Easing the transition to past president
Wednesday, June 03, 2015
The past president, or former chair of the board, can be an invaluable position in the association. They have the experience and knowledge to support sustainability of programs and leadership.
Regrettably, upon passing of the gavel, some presidents disappear with a sigh of relief. Others have difficulty transitioning to their new role. Problems have included relinquishing authority, interfering with the incoming president's agenda or denying that the role and responsibilities have changed.
Here are some opportunities to position the past president to maximize value.
Special projects: Most organizations have more good ideas than they have resources. Worthy projects frequently end up in a "parking lot" — where programs make sense, but there is not enough time or money. The past president is ideal for shepherding a special project.
Wisdom: A past president has leadership experience. He or she can mentor future leaders, guide emerging professionals and train new board members. At board orientation, the past president can offer insights of successful governance. Invite past presidents to write for the newsletter.
Strategic plan: Though the role of president has ended, the strategic plan continues. Most plans span three to five years. A past president can continue to work on that same road map for continuity and to ensure progress.
Inspire past leaders: The immediate past president is often the best person to reach out to other past presidents. Suggest ways prior leaders can be involved through scholarship endowments, political action, research and teaching. Find a fun activity to engage past presidents.
Fundraising: Past presidents have respect among stakeholders. They can lend their name and skills to fundraising for special projects, the foundation, community initiatives or a political action committee (PAC).
Good governance: Most immediate past presidents remain on the board for another year, and many have a seat on the executive committee. The past president should be a model of governance excellence after ascending the leadership ladder. It's not enough to just show up at meetings. Be engaged and offer help.
Public service: The association's message can be enhanced by serving on public and private sector elected and appointed boards. Positioning the past president on other boards is a valued role.
Anticipate the transition in these ways:
Attitude: Mentally prepare the president for change. When the term ends, the chief elected officer becomes a part of association history.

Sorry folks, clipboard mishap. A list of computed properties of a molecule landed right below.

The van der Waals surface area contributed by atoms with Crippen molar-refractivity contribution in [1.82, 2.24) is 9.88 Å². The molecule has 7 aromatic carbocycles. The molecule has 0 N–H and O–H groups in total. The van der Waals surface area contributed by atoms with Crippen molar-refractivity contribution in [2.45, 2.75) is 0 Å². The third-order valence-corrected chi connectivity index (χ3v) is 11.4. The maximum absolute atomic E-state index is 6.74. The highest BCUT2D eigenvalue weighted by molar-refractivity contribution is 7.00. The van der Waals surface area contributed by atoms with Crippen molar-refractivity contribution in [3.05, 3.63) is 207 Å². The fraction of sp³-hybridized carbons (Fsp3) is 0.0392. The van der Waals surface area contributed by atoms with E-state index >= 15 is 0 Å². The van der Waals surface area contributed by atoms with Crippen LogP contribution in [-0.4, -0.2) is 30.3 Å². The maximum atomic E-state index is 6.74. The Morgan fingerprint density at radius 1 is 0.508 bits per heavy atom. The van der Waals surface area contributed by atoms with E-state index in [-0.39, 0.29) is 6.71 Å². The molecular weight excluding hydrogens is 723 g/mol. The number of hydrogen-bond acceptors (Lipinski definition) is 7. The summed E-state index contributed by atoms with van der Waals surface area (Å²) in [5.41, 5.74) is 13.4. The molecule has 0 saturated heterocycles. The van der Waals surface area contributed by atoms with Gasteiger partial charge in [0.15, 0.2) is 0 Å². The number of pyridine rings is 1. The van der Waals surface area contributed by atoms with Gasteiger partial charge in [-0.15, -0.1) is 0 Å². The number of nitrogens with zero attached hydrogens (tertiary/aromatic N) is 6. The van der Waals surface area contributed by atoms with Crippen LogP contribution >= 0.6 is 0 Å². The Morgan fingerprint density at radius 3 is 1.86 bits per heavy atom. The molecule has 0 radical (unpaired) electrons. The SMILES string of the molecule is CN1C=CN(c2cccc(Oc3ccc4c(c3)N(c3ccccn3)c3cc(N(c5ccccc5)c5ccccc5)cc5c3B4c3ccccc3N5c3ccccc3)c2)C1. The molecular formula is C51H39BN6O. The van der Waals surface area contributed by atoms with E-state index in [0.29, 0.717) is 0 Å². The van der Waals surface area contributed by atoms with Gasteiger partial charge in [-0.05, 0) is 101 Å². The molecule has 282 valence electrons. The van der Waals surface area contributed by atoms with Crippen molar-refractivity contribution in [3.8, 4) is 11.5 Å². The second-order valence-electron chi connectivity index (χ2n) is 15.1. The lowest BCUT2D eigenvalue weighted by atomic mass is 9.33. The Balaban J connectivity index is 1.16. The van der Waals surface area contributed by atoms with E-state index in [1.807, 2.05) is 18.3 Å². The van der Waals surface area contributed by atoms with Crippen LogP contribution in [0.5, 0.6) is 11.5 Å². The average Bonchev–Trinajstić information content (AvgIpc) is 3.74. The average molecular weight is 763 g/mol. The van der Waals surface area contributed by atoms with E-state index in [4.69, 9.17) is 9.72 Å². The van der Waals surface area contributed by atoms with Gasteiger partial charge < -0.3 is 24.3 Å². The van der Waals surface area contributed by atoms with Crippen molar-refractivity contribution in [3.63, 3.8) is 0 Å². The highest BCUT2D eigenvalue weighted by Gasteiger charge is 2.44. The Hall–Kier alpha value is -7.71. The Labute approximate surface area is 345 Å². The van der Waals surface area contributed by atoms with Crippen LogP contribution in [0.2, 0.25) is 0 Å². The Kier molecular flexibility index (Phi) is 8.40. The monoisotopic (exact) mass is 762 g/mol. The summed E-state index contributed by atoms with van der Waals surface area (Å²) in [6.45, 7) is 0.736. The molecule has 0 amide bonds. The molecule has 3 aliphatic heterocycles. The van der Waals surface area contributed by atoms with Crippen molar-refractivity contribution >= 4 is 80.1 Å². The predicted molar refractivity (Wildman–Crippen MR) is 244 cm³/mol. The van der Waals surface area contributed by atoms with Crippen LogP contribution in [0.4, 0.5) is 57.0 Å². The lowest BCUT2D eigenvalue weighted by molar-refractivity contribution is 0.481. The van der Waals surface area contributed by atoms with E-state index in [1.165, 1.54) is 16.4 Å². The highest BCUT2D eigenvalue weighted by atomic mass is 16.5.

Space: Seating at the board table has an impact. It may not be necessary to be at the head of the table. Give the new president space. One past president explained that with each board meeting, he moved further away from the head of the table to show confidence in the officers. Be available to help, but don't be a distraction.
That's not how I would do it: Nobody wants to hear, "When I was president, we did things differently." The past president should be a good listener, allowing discussions to progress and offering input when it adds value or wisdom that others may not have.
Accoutrements: The president may have gathered some tools of the job. When the term ends, it is important to return association property, including the credit card that may have been issued, the gavel, stationery and business cards with the title "president." If an email signature is used touting the title of "president," be sure to make adjustments. If the association provides an upgraded room or suite at the annual conference, it should not be expected.
Team player: The board is a team. Every director supports the decisions of the board, including the past president.
Authority: The past president does not speak for the organization unless specifically authorized. The current president is the official spokesperson, who can delegate that authority.
Nominations: Some organizations use past presidents to nominate future leaders and make nominations. Be careful that the committee is composed of a cross section of the membership and not just past presidents.
There is an art and science to keeping past presidents engaged. If done correctly, it can add significant value to the organization.
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